Beirut- Feelings of alienation and nostalgia haunt the Lebanese Youssef Abbas, after he was forced to flee with his wife and child from the Al-Matit neighborhood in the village of Aitaroun in the Bint Jbeil district, directly overlooking Al-Malikiyah, one of the seven villages on which the “Malikah” settlement was established on the southern border of Lebanon.
Abbas and his family have been displaced since the outbreak of the confrontation between… Hizb allah And the Israeli occupation forces, on October 8, 2023, when his brother and his family were on a temporary visit to him before they returned to their residence in Canada.
From day one, Abbas felt that the drums of war were beating, and that staying in their border homes threatened their lives. He told Al Jazeera Net, “For many years, and even after the July 2006 war, we became accustomed to the sounds of enemy aircraft and flares, but this war reminded us that Israel's existence is a curse that haunts us until we die.”
Abbas regrets leaving his home, which he built as the result of 15 years of effort and fatigue, and decided to spend his life in Aitaroun, the village dearest to his heart, where he tends his agricultural nursery and works on plantation and garden projects, but today he has become one of thousands of displaced people from the border villages in southern Lebanon.
While he is unable to check the fate of his home under the horror of raids and missiles, Abbas has become unemployed, and is looking for an alternative close to his current residence in “Bir Hassan” in Beirut. He says, “I feel lost and insecure. We lost our homes, our jobs, and our memories all at once, and we pay the tax for living in our border villages.” “.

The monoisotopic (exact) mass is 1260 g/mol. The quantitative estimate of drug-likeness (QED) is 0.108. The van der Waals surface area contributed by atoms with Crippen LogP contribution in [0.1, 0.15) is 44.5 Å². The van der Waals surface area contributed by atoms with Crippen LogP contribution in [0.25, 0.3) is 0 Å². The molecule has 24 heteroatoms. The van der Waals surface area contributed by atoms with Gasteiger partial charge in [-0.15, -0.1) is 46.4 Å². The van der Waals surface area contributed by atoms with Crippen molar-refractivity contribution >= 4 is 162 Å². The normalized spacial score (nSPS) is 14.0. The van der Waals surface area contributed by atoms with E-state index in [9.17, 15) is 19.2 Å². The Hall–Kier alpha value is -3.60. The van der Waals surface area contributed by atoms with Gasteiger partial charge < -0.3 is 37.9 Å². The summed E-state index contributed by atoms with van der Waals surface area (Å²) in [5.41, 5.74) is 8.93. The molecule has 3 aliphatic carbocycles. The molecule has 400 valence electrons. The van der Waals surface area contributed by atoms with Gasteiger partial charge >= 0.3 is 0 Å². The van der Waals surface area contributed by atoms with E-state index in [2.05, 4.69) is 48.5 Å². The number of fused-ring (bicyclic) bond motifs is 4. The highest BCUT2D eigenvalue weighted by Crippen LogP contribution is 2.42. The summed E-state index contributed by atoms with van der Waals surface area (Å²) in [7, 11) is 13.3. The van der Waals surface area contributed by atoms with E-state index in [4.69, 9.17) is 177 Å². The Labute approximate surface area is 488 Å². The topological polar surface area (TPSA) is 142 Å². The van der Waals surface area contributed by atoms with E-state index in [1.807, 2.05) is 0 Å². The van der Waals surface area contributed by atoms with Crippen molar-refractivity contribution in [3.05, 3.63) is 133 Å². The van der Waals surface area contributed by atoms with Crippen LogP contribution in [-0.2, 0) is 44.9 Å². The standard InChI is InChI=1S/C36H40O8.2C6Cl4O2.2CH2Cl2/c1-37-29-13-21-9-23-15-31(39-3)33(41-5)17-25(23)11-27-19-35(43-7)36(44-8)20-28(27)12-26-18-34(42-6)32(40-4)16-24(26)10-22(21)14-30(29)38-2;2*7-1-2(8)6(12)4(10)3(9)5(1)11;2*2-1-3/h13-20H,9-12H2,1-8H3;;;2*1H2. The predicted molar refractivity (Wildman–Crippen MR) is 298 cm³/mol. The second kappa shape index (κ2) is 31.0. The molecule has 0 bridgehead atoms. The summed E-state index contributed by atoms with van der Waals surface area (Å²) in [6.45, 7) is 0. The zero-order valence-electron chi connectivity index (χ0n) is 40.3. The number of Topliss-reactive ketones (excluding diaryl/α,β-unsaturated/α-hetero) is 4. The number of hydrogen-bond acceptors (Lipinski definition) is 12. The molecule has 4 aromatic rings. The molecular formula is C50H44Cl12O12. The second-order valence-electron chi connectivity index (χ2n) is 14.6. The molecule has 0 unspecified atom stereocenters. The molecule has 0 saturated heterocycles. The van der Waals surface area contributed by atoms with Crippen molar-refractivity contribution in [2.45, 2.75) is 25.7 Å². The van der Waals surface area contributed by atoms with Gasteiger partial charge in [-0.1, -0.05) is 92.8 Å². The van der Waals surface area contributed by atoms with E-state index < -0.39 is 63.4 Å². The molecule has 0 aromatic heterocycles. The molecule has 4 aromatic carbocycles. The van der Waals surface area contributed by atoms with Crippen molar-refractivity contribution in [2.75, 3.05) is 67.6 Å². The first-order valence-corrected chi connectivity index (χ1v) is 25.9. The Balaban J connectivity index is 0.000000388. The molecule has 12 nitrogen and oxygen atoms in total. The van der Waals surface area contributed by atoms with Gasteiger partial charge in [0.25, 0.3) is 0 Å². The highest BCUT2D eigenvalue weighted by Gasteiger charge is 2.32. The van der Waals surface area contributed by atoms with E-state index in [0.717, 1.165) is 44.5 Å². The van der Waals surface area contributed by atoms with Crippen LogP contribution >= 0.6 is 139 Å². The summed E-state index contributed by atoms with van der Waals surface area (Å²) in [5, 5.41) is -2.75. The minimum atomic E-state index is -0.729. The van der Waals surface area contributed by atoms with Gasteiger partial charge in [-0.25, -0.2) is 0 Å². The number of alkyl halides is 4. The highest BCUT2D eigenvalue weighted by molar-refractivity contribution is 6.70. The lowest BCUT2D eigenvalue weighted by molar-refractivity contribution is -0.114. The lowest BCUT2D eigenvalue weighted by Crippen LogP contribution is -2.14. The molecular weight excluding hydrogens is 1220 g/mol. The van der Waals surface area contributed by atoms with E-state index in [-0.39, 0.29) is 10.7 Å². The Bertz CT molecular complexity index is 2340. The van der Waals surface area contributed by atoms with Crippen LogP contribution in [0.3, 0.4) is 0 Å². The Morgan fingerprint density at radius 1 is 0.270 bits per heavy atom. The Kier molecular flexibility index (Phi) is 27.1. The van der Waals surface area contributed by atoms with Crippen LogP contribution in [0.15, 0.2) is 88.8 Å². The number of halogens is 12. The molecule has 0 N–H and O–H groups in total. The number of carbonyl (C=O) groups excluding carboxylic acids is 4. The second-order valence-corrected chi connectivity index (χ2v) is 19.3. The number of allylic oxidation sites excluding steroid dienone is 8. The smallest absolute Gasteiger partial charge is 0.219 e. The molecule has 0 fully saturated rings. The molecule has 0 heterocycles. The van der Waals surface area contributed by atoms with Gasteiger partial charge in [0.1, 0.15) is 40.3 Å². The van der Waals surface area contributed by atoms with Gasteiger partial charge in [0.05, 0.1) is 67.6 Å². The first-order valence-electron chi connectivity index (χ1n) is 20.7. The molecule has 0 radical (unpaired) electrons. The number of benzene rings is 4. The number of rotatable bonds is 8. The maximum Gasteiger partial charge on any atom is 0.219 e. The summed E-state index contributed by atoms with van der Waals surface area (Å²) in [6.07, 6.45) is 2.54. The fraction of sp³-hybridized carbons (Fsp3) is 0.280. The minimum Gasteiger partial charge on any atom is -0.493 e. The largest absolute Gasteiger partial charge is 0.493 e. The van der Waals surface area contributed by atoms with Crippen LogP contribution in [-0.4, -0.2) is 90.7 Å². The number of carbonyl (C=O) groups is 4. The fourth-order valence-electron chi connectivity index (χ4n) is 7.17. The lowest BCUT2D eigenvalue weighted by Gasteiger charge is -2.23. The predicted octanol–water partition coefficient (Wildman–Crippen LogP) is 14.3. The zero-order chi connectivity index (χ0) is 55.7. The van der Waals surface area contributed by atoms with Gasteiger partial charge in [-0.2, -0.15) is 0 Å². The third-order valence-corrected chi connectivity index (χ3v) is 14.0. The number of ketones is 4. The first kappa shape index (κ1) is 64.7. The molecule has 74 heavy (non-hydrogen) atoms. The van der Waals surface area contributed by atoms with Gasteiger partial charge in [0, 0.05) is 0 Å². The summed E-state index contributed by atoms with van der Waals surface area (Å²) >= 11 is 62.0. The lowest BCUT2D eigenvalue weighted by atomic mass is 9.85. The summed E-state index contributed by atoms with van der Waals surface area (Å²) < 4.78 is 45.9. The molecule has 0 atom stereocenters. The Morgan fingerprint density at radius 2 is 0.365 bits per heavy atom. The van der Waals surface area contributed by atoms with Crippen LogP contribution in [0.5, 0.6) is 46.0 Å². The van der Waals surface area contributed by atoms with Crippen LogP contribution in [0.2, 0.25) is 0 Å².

82 thousand displaced people
The tragedy of Mustafa Al-Sayed’s displacement seems more severe, as he took refuge from his home in the border village of “Beit Lev” to one of the shelter centers in the Tyre district, after leaving his home with his large family 90 days ago.
The raids caused the destruction of the homes of his daughter and his brother, and Al-Sayed complains to Al-Jazeera Net, saying, “When we see the martyrs of Gaza and the martyrs of our villages, we realize the value of saving our lives, but the bitterness of displacement without our belongings, clothes, and place is harsh, and the aid does not cover our food and health needs, and life darkens in our face, because we do not know when it will end.” the war”.
Israeli aggression has become an established danger Border villages in southern LebanonIt was once replete with picturesque plains, farms, and orchards, but today it is filled with the fragments of a “miniature war,” piles of destruction, and the remains of Phosphorus Who devoured the vegetables of the land, and was devoid of the hustle and bustle of its inhabitants and the movement of its vehicles, except for those belonging toUNIFIL forcesfilled with the echo of missiles, raids, and warplanes.
Over the course of 3 months, more than 82,000 people were displaced from southern Lebanon, according to a report by the International Organization for Migration (IOM) issued on Thursday evening, which indicated that an increase in the number of displaced people was recorded by 8% in the period between the second and ninth. From this January.
The report explained that the majority of the displaced, 93%, come from three border districts: 48% from Bint Jbeil, 33% from Marjayoun, and 12% from Tyre. The displaced were distributed among 5 regions, with 31% taking refuge in Tyre, 17% in Nabatieh, 15% in Sidon, 9% in Baabda, 7% in Beirut, and the rest were distributed in other regions.
The International Organization for Migration reports that about 80% of the displaced reside with host families, 17% have rented homes, and 1% have moved to their secondary residences, while about 2% of them (1,100 displaced people) live in 14 collective shelters.
In Tyre, there are 5 collective shelter centers accommodating 758 displaced people, in Hasbaya there are 7 shelter centers hosting 152 displaced people, in Rashaya there is one collective shelter hosting 38 displaced people, and in Sidon there is one collective shelter hosting 153 displaced people, and 37% of the displaced are children. 34% of females and 29% of males.